7 months ago

China switching to hi-tech industry

Bangladesh footwear makers hope to make hay

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China's gradual upgrading from synthetic products to high-tech industries opens a fresh window of export opportunities for Bangladesh's footwear sector, say industry people and experts.

Once the local footwear industry gets a boost, they think it will help diversify the country's export basket and enhance earnings.

Export earnings from footwear items, one of the most common consumer products after garments, could increase threefold within the next couple of years if the sector is provided with the required policy support, they noted.

Locally made synthetic or non-leather footwear exports grew over 30 per cent year on year to US$449.15 million in the fiscal year (FY) 2021-22, buoyed by sports shoes and cases, according to a study finding of Policy Exchange Bangladesh.

Of the $449.15 million worth of export earnings, sports footwear made up the most part of the non-footwear exports with around US$ 200m. About 65 per cent of sports footwear is destined for the European Union.

France, India, Spain, Germany, the Netherlands, Morocco, Turkey, Russia, Poland and the US are the top 10 export destinations, it shows.

The country fetched US$297 million from footwear exports in FY 2010-11, according to official data.

Talking about the trade, Shahadat Ullah, executive director of Maf Shoes Ltd, said Bangladesh has huge potential to increase synthetic-footwear exports as China - the largest exporter of such items - is shifting towards the high-tech industry.

India is one of the biggest consumers of synthetic footwear and would try sourcing from Bangladesh due to China's shifting, he said, adding that it was high time Bangladesh prepared itself to grab the opportunity.

"Bangladesh needs both short-and long-term policy support in this regard," he said, adding that Bangladesh's footwear exports could reach US$1.5 billion within one year or two if provided with required policy assistance.

Dr M Masrur Reaz, chairman and chief executive officer at the Policy Exchange Bangladesh, says the current export scenario denotes overdependence on the RMG sector and its associated risks.

About 81.82 per cent or US$42.61 billion out of US$52.08 billion came from RMG exports in the last FY, he points out.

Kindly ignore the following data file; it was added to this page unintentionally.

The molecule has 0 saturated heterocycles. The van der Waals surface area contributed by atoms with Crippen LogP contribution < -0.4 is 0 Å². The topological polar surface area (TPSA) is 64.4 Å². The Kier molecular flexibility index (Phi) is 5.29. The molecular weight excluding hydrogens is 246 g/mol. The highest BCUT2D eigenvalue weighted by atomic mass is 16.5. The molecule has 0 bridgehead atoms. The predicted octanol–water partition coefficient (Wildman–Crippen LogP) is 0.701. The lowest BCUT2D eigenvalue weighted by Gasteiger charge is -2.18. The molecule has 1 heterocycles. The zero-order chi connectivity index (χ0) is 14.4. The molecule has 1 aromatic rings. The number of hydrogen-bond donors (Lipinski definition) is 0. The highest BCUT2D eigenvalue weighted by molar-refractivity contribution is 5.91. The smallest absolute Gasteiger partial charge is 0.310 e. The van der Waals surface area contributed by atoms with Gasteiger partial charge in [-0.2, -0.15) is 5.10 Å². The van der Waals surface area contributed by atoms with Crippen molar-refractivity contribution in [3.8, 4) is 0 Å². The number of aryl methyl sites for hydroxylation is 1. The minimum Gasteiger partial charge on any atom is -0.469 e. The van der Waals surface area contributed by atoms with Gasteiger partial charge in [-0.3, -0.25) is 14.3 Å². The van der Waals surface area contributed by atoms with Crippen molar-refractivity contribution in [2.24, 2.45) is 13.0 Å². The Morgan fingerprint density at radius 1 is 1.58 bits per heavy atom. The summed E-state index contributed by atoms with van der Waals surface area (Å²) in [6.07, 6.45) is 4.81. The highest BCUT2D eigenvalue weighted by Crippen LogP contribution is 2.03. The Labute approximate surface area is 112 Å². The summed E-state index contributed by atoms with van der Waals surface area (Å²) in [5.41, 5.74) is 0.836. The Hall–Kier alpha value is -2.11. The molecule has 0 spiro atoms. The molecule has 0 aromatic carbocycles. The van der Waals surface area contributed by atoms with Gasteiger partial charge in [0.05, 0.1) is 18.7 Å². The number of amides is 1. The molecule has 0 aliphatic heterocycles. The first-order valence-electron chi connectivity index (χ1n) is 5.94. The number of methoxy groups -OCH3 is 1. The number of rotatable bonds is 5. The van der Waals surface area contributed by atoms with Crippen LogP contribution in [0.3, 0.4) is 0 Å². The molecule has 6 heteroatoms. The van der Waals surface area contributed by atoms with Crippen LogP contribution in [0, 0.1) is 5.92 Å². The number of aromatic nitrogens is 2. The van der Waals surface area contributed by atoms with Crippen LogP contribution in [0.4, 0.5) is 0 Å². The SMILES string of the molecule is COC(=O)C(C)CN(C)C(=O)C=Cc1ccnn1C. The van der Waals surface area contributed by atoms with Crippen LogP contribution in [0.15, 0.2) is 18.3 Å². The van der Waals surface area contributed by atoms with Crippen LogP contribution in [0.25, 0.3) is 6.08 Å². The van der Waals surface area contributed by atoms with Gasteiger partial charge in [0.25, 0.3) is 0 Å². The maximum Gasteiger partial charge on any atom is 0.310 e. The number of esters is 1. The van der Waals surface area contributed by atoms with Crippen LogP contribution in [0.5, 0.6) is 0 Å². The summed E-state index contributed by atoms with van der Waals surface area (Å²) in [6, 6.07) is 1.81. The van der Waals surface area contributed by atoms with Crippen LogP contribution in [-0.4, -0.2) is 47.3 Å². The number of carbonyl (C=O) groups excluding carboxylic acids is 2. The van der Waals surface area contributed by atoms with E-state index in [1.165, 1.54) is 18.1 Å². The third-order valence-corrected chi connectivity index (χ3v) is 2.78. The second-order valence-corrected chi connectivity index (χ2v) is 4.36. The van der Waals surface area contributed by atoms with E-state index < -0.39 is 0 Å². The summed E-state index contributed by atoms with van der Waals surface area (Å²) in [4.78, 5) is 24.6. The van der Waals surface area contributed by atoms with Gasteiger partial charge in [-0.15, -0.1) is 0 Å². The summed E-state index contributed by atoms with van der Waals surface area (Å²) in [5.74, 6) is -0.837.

"Amid the shifting trends in factor efficiencies and global markets, including gradual erosion of low labour-cost advantage and tariff preferences especially after LDC graduation, the overconcentration in few garment items and structural shifts in consumer demands have made diversification critical for Bangladesh," he says.

Citing a Policy Exchange study finding, he said that agribusiness, digital economy and synthetic manufacturing or non-leather footwear have huge potential in diversifying the country's exports and increasing earnings.

Global exports of footwear in 2018 reached 14.75 billion pairs while Bangladesh contributes only 2 per cent of the world's footwear production, ranking the sixth position globally, he notes.

The demand for rubber and plastic footwear rose over the period from 2009 to 2015, occupying export volume at 55 per cent.

China's move into higher value-added products due to high labour costs there as evident from their decreasing share in synthetic manufacturing, and brands looking for diversifying their supply chain have created opportunities for Bangladesh, Mr Reaz thinks.

Lack of skilled workforce, inadequate training programmes, dysfunctional common effluent-treatment plants, access to markets through trade agreements, and global push towards sustainability and compliance are among some major constraints, according to the study findings.

High cost of obtaining certifications, complex border procedures leading to high lead time, lack of stable tax regime and business environment for investment planning are also seen as obstacles to the growth of the sector.

It recommends some policy priorities for building competitive synthetic manufacturing, including facilitating joint ventures in the production of synthetic footwear and chemicals for direct supply to regional production plants to enhance backward linkage.

The study also suggests formulating a long-term strategy for developing the footwear industry with a vision of up to 2041, including providing adequate incentives for investments in the backward linkage of the sector, to propel the growth of the industry, reduce lead time and increase value addition.

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